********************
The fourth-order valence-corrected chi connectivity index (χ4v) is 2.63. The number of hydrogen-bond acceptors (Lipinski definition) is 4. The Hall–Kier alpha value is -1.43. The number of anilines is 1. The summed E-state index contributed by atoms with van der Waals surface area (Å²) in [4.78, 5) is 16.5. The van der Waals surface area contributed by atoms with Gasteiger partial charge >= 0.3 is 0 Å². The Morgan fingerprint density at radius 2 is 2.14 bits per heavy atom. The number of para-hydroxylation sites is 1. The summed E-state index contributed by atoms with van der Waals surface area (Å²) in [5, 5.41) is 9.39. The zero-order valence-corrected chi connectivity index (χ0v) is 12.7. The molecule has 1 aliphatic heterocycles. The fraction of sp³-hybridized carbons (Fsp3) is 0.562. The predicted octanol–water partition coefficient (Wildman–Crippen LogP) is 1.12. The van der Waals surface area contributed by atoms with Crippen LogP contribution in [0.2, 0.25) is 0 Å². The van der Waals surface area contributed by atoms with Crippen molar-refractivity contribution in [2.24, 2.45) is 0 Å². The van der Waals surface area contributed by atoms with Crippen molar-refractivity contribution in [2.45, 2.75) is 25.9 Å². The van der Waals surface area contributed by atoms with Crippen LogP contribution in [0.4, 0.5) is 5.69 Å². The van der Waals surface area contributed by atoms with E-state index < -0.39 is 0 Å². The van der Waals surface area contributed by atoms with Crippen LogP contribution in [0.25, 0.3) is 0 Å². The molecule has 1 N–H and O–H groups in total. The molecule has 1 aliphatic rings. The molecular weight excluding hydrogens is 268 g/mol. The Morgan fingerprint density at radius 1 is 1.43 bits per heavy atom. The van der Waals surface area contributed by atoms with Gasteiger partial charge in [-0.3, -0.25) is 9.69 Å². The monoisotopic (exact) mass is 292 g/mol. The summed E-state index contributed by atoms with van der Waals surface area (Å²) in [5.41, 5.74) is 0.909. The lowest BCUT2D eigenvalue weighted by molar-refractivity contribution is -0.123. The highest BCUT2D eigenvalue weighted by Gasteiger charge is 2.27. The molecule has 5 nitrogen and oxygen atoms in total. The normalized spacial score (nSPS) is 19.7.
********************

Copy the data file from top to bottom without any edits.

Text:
The fourth-order valence-corrected chi connectivity index (χ4v) is 2.63. The number of hydrogen-bond acceptors (Lipinski definition) is 4. The Hall–Kier alpha value is -1.43. The number of anilines is 1. The summed E-state index contributed by atoms with van der Waals surface area (Å²) in [4.78, 5) is 16.5. The van der Waals surface area contributed by atoms with Gasteiger partial charge >= 0.3 is 0 Å². The Morgan fingerprint density at radius 2 is 2.14 bits per heavy atom. The number of para-hydroxylation sites is 1. The summed E-state index contributed by atoms with van der Waals surface area (Å²) in [5, 5.41) is 9.39. The zero-order valence-corrected chi connectivity index (χ0v) is 12.7. The molecule has 1 aliphatic heterocycles. The fraction of sp³-hybridized carbons (Fsp3) is 0.562. The predicted octanol–water partition coefficient (Wildman–Crippen LogP) is 1.12. The van der Waals surface area contributed by atoms with Crippen LogP contribution in [0.2, 0.25) is 0 Å². The van der Waals surface area contributed by atoms with Crippen molar-refractivity contribution in [2.24, 2.45) is 0 Å². The van der Waals surface area contributed by atoms with Crippen molar-refractivity contribution in [2.45, 2.75) is 25.9 Å². The van der Waals surface area contributed by atoms with Crippen LogP contribution in [0.4, 0.5) is 5.69 Å². The van der Waals surface area contributed by atoms with E-state index < -0.39 is 0 Å². The van der Waals surface area contributed by atoms with Crippen LogP contribution in [0.25, 0.3) is 0 Å². The molecule has 1 N–H and O–H groups in total. The molecule has 1 aliphatic rings. The molecular weight excluding hydrogens is 268 g/mol. The Morgan fingerprint density at radius 1 is 1.43 bits per heavy atom. The van der Waals surface area contributed by atoms with Gasteiger partial charge in [-0.3, -0.25) is 9.69 Å². The monoisotopic (exact) mass is 292 g/mol. The summed E-state index contributed by atoms with van der Waals surface area (Å²) in [5.41, 5.74) is 0.909. The lowest BCUT2D eigenvalue weighted by molar-refractivity contribution is -0.123. The highest BCUT2D eigenvalue weighted by Gasteiger charge is 2.27. The molecule has 5 nitrogen and oxygen atoms in total. The normalized spacial score (nSPS) is 19.7.